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Money Tips College Freshmen Should Know

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Money Tips College Freshmen Should Know

Take note of some of these tips, as some of them will serve you well later in life too. Money tips are needed in college because students have severely limited funds, but many of the tips can also be used as you get older.

Share car journeys, especially to the store

This is a tip that will save you money in the long run. When your student friends are going to the grocery store, share a car ride, with each person chipping in for gas. The more people that go, then the more economical the journey becomes—meaning that all of the students save money.

Keep your money in the bank

Money is safer in a bank than in your shared housing or dorm. Theft is a problem everywhere, and not just in colleges and in dorms. Criminal sorts are attracted to colleges and college dorms, where trusting or drunk students are ripe for the robbing. They will take anything from your car keys and laptop, to the loose change you threw on your desk. If you live with other students or share a dorm, then your housemates/roommate’s next lover may be a criminal on the job.

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Having money means not spending

How rich a person becomes has less to do with how much they earn and more to do with how much they save. The reasoning behind this could fill a best UK essay. Suffice it to say that the money rich people have is through the money they have not spent, and yet your mind has been conditioned to spend, spend, spend. Test yourself and your friends to see how conditioned they are. Ask them, if you won $20,000 tomorrow, what would you do with it? If they do not say, “save it” or “put it in the bank”, then they are conditioned to spend.

As soon as most people get any money, they instantly start deciding how to get rid of it (spend it). And, the chances are that most of your friends would start listing off the ways they would get rid of their money as quickly as they got it.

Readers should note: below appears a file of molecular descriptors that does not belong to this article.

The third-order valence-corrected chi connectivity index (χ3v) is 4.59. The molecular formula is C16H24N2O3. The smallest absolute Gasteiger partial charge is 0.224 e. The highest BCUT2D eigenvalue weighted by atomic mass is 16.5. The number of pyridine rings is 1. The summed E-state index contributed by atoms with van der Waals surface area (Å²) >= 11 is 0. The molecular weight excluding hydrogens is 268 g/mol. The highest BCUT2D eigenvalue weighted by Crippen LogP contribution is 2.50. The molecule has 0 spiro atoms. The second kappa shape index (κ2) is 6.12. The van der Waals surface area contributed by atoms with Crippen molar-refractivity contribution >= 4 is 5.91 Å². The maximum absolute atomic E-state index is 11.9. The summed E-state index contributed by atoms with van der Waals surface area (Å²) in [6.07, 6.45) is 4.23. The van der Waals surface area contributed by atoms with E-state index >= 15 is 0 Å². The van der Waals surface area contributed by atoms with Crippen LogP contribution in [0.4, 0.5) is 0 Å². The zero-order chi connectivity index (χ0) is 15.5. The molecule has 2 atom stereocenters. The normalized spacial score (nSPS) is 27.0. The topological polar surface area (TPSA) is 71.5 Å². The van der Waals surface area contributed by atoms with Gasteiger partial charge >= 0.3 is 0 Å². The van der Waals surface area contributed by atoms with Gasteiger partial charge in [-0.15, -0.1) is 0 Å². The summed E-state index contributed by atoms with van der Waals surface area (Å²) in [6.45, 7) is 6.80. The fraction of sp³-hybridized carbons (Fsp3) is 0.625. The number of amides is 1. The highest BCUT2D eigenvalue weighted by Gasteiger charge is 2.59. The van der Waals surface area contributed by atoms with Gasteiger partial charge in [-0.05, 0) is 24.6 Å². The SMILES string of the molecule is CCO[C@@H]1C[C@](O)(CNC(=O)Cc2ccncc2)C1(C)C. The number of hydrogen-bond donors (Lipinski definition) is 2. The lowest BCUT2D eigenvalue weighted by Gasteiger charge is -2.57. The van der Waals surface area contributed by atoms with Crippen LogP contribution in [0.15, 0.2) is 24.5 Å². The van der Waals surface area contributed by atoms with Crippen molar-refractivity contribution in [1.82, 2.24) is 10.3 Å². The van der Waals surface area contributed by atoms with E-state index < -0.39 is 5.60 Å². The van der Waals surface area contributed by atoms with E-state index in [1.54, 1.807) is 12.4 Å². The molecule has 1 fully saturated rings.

Snack if you must, but snack cheaply

Convenience food is the enemy of the student. If you want to save money, then get into the habit of having three meals per day and no more. Make sure that they are substantial meals that fill you up so you won’t be tempted to snack during the day, which is going to cost you money.

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Don’t sell anything

This tip is short because it needs to be remembered. Students will often sell their items to fellow students on eBay and Amazon, and they think that they are being shrewd, in fact they do not realize they are losing money.

If you were to write an essay on economics, you may first take note of assets. Each item you own is an asset and has its place in saving you money. You may think that selling twenty of your DVDs may bring in some quick cash, however over the next year you are going to become bored. And, one of those DVDs may have helped stop you running out and buying other DVDs, or console games, or may have provided you and your partner with a cheap night in, instead of an expensive night out.

Only sell items if you are sure you can make a lot more than they are worth, and then repurchase them cheaply so that you may keep the profit.

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Keep your car well maintained